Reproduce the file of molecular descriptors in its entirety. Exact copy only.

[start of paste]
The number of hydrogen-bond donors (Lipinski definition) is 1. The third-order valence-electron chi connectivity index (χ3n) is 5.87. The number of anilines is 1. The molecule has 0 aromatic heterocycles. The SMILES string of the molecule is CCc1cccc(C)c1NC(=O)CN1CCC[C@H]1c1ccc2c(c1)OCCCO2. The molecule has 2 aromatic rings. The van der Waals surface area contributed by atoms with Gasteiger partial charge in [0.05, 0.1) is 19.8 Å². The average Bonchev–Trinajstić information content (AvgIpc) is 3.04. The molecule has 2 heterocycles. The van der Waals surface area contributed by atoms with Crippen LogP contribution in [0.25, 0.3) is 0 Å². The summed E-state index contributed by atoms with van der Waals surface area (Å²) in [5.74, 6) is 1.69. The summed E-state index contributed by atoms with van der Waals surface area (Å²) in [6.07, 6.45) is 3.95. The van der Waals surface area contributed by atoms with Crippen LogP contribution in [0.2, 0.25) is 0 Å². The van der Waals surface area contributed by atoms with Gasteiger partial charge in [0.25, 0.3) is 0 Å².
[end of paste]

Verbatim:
The number of hydrogen-bond donors (Lipinski definition) is 1. The third-order valence-electron chi connectivity index (χ3n) is 5.87. The number of anilines is 1. The molecule has 0 aromatic heterocycles. The SMILES string of the molecule is CCc1cccc(C)c1NC(=O)CN1CCC[C@H]1c1ccc2c(c1)OCCCO2. The molecule has 2 aromatic rings. The van der Waals surface area contributed by atoms with Gasteiger partial charge in [0.05, 0.1) is 19.8 Å². The average Bonchev–Trinajstić information content (AvgIpc) is 3.04. The molecule has 2 heterocycles. The van der Waals surface area contributed by atoms with Crippen LogP contribution in [0.25, 0.3) is 0 Å². The summed E-state index contributed by atoms with van der Waals surface area (Å²) in [5.74, 6) is 1.69. The summed E-state index contributed by atoms with van der Waals surface area (Å²) in [6.07, 6.45) is 3.95. The van der Waals surface area contributed by atoms with Crippen LogP contribution in [0.2, 0.25) is 0 Å². The van der Waals surface area contributed by atoms with Gasteiger partial charge in [0.25, 0.3) is 0 Å².